A few months ago, I was asked to deliver the exercise prescription lecture for the 2nd year Doctor of Physical Therapy students at my university.

In preparation for the talk, I spent a good chunk of time reflecting on my own process for designing training programs versus what the textbooks recommend.

I knew this would be one of the students’ only exposures to the topic. So I wanted to pass on as much essential information as I could in the hour and change I had with the students.

The lecture was a hit, so I decided to make a recorded version of it so more people could benefit. Here it is in all its glory. Please don’t hesitate to reach out with questions.

Monday, May 21, 2018

How to Train More Without Getting Hurt [SimpliFaster]

Training for peak performance is tricky business. Push too hard, and you get hurt. Don’t push hard enough, and you still get hurt (from being unprepared for the rigors of competition).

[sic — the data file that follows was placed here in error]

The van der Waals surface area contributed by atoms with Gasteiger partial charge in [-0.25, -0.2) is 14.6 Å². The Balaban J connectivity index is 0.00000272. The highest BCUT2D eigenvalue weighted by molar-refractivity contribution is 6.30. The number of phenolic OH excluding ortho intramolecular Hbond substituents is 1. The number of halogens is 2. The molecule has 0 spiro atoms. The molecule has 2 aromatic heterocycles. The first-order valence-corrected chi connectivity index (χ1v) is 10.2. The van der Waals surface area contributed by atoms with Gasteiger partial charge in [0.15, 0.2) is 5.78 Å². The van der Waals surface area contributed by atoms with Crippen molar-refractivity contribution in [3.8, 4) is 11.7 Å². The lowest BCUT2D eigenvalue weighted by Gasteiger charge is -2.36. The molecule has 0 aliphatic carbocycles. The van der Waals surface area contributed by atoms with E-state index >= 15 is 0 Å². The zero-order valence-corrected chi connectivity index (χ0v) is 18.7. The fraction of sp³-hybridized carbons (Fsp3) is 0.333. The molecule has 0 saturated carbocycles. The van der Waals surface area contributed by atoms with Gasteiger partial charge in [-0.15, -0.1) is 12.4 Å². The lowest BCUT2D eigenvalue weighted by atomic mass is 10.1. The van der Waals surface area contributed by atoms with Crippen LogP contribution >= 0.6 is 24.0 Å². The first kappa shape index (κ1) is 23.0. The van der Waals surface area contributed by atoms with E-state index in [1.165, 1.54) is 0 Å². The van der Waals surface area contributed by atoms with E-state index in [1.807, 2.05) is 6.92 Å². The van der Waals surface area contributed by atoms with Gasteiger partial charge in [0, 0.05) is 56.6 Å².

Luckily, there’s a new way to measure how hard you’re working. And amazingly, the research shows it actually protects against injury. That’s right: sports scientists have finally figured out How to Train More Without Getting Hurt.

I break down all the latest research -- and show how to implement it -- in my brand new article for SimpliFaster:

Monday, May 14, 2018

5 Ridiculous Claims About the FMS

Let me start by saying I’m actually a proponent of movement screening. I even recommend the Functional Movement Screen (FMS) for new personal trainers.

But that doesn’t mean the FMS is blameless -- far from it. When it comes to marketing their product, they put the cart before the horse. They sold certifications and made claims about the screen before they had any evidence to back them up. That’s not good science, and for this people have a right to be peeved.

A new Facebook video by Dr. Greg Rose of Functional Movement Systems (watch it here) is yet another great example of why people get so frustrated with the FMS. Let’s break it down point-by-point, shall we?

Wednesday, February 21, 2018

Are There Good and Bad Exercises? [Lift the Bar Podcast]